PORTLAND, Ore. — Behind the anonymity of white faces illuminated by tiki torches, beyond the bloodied fists of street brawls, there are communities of young men who gather on weekends to camp and fish and train in combat sports.
The face of hate is changing in America, and the new right is a "millennial male phenomenon," said Heidi Beirich, director of the Intelligence Project at the Southern Poverty Law Center in Montgomery, Ala., an advocacy group that tracks hate and bigotry toward marginalized communities.
Brewing among some young men are an intolerance and hatred bringing bias-motivated violence to the streets and white-nationalist politics to the political forefront.
Beirich said many such groups have toned down their rhetoric and tactics since the violence of the 2017 Unite the Right rally in Charlottesville, Va. But she pointed to two groups, very different in their objectives, that "are still growing and making noise": the Proud Boys and Identity Evropa.
Both groups are young, male-dominated, and positioned on the far right. Both formed in 2016.
The Proud Boys are composed of blue-collar workers in their 20s and 30s whom the SPLC label as anti-Muslim and sexist. The Proud Boys call themselves a men's drinking club, extreme patriots who believe "being proud of Western culture today is like being a crippled, black, lesbian communist in 1953."
The Proud Boys are heavily invested in defending their First and Second Amendment rights and recently have been involved in violent street fights with far-left groups known as antifa, particularly on the West Coast.
Identity Evropa is made up of mostly college-educated white men in their 20s and is labeled a white-nationalist hate group by the SPLC. Their goal is to enable a white supermajority in America by bringing their political ideas mainstream and expanding their political and social influence, according to the group's current leader, Patrick Casey.
"Identity Evropa's message is pro-white, white ethnostate, and this is a racist conception," Beirich said. "Even though they may look good with their polo shirts and nicely painted banner signs, that doesn't mean they are not dangerous."
"No tattoos, no drugs, well-dressed, high-class" is how Patrick Casey, Identity Evropa's executive director, described his ideal recruit.
In early July in Philadelphia's Fairmount Park, 10 members of Identity Evropa joined Casey for an afternoon of community service, which the group also calls activism.
Before pulling on protective gloves to pick up trash, Casey halted the group of young men to flatten one recruit's shirt collar. Image is everything, and this park cleanup is an exercise in public relations, a way to push Identity Evropa's ideas into the mainstream by being seen as valued members of society.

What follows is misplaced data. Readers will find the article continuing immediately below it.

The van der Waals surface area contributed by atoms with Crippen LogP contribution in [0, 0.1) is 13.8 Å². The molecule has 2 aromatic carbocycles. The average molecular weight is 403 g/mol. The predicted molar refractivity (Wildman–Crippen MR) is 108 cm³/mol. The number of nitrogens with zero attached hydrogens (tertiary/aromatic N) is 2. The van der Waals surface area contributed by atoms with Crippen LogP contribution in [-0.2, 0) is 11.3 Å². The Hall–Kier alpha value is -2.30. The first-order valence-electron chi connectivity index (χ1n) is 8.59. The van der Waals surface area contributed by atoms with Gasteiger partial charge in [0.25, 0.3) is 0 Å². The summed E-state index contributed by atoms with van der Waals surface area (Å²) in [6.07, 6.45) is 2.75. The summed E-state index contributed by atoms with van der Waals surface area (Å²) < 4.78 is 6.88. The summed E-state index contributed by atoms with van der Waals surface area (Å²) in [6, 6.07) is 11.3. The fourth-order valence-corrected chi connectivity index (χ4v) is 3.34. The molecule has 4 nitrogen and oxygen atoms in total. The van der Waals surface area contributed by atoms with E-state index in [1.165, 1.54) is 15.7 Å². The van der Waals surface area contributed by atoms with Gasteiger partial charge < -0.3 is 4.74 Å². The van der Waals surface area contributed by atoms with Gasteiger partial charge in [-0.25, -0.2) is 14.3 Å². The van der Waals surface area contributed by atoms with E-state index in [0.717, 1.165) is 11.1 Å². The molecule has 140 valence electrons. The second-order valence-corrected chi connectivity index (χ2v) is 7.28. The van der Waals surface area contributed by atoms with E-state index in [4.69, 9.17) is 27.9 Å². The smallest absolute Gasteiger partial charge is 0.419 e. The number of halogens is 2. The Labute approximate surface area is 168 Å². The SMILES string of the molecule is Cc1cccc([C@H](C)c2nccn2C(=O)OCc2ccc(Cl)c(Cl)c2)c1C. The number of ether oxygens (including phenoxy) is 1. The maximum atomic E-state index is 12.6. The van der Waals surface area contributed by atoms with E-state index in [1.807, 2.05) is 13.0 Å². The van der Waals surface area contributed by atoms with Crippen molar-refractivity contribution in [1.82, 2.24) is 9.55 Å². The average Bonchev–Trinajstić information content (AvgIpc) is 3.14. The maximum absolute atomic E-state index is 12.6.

"Identity Evropa. We're kind of like a fraternity" is the response members gave to passersby who wanted to know who they were.
"Just doing our bit for the community," they said to a young woman with two children at her side.
When two members begin chatting about how they believe mainstream news media are colluding in their coverage of black-on-white crimes, Identity Evropa's chief of staff commanded them to stop talking, his eyes traveling to a journalist's recording device.
If Identity Evropa is a fraternity, it's like no other. Dues may not inhibit membership — "$10 a month, the same price as a Netflix subscription" — but the prerequisites might. Members must be white, specifically non-Hispanic, non-Semitic, and of European heritage, Casey said.
Genetics are important to Identity Evropa, but ideology is more so.
Casey, 29, and his band of identity brothers say they are working to preserve white identity in America. Identity Evropa has gained national attention for the youth of its members, and their presence at last August's Unite the Right rally in Charlottesville, where they led the chant "Jews will not replace us!" while marching with burning torches.
After Charlottesville, Identity Evropa lost members and momentum and Casey took over as executive director to rebuild and rebrand the organization as clean-cut and unsullied. The group now claims a membership of roughly 1,000 and a presence at most college campuses around the U.S.